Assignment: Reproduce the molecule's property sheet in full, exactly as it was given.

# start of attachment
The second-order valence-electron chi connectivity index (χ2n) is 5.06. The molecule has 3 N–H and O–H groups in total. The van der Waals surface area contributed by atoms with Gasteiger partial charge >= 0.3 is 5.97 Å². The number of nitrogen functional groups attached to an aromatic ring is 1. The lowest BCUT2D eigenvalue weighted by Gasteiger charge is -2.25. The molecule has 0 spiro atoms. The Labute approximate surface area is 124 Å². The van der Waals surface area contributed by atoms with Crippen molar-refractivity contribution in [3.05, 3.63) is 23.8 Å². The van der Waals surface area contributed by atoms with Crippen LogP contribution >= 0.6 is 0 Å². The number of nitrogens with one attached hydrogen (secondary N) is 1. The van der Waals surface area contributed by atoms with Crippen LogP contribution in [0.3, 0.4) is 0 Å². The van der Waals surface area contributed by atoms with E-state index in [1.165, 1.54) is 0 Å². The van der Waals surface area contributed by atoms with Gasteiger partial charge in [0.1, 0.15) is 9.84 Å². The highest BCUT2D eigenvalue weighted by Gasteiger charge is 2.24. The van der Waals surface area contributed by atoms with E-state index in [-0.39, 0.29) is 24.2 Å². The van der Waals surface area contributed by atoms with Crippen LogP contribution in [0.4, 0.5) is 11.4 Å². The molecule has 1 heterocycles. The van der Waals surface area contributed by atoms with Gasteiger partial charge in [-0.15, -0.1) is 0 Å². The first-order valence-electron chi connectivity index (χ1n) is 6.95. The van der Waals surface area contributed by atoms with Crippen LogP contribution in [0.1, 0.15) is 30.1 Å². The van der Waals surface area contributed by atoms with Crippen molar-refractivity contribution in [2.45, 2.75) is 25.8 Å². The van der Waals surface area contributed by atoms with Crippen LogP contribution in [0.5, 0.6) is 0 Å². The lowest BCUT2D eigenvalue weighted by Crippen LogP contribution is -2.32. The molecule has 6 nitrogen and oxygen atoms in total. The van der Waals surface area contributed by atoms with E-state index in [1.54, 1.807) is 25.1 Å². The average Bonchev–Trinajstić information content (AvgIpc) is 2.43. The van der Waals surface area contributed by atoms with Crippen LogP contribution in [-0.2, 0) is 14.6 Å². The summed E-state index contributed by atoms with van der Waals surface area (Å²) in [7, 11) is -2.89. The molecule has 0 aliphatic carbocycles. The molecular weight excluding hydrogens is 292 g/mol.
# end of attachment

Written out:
The second-order valence-electron chi connectivity index (χ2n) is 5.06. The molecule has 3 N–H and O–H groups in total. The van der Waals surface area contributed by atoms with Gasteiger partial charge >= 0.3 is 5.97 Å². The number of nitrogen functional groups attached to an aromatic ring is 1. The lowest BCUT2D eigenvalue weighted by Gasteiger charge is -2.25. The molecule has 0 spiro atoms. The Labute approximate surface area is 124 Å². The van der Waals surface area contributed by atoms with Crippen molar-refractivity contribution in [3.05, 3.63) is 23.8 Å². The van der Waals surface area contributed by atoms with Crippen LogP contribution >= 0.6 is 0 Å². The number of nitrogens with one attached hydrogen (secondary N) is 1. The van der Waals surface area contributed by atoms with Crippen LogP contribution in [0.3, 0.4) is 0 Å². The van der Waals surface area contributed by atoms with E-state index in [1.165, 1.54) is 0 Å². The van der Waals surface area contributed by atoms with Gasteiger partial charge in [0.1, 0.15) is 9.84 Å². The highest BCUT2D eigenvalue weighted by Gasteiger charge is 2.24. The van der Waals surface area contributed by atoms with E-state index in [-0.39, 0.29) is 24.2 Å². The van der Waals surface area contributed by atoms with Crippen LogP contribution in [0.4, 0.5) is 11.4 Å². The molecule has 1 heterocycles. The van der Waals surface area contributed by atoms with Gasteiger partial charge in [-0.15, -0.1) is 0 Å². The first-order valence-electron chi connectivity index (χ1n) is 6.95. The van der Waals surface area contributed by atoms with Crippen LogP contribution in [0.1, 0.15) is 30.1 Å². The van der Waals surface area contributed by atoms with Crippen molar-refractivity contribution in [2.45, 2.75) is 25.8 Å². The van der Waals surface area contributed by atoms with Crippen LogP contribution in [0.5, 0.6) is 0 Å². The lowest BCUT2D eigenvalue weighted by Crippen LogP contribution is -2.32. The molecule has 6 nitrogen and oxygen atoms in total. The van der Waals surface area contributed by atoms with E-state index in [1.54, 1.807) is 25.1 Å². The average Bonchev–Trinajstić information content (AvgIpc) is 2.43. The van der Waals surface area contributed by atoms with Crippen LogP contribution in [-0.2, 0) is 14.6 Å². The summed E-state index contributed by atoms with van der Waals surface area (Å²) in [7, 11) is -2.89. The molecule has 0 aliphatic carbocycles. The molecular weight excluding hydrogens is 292 g/mol.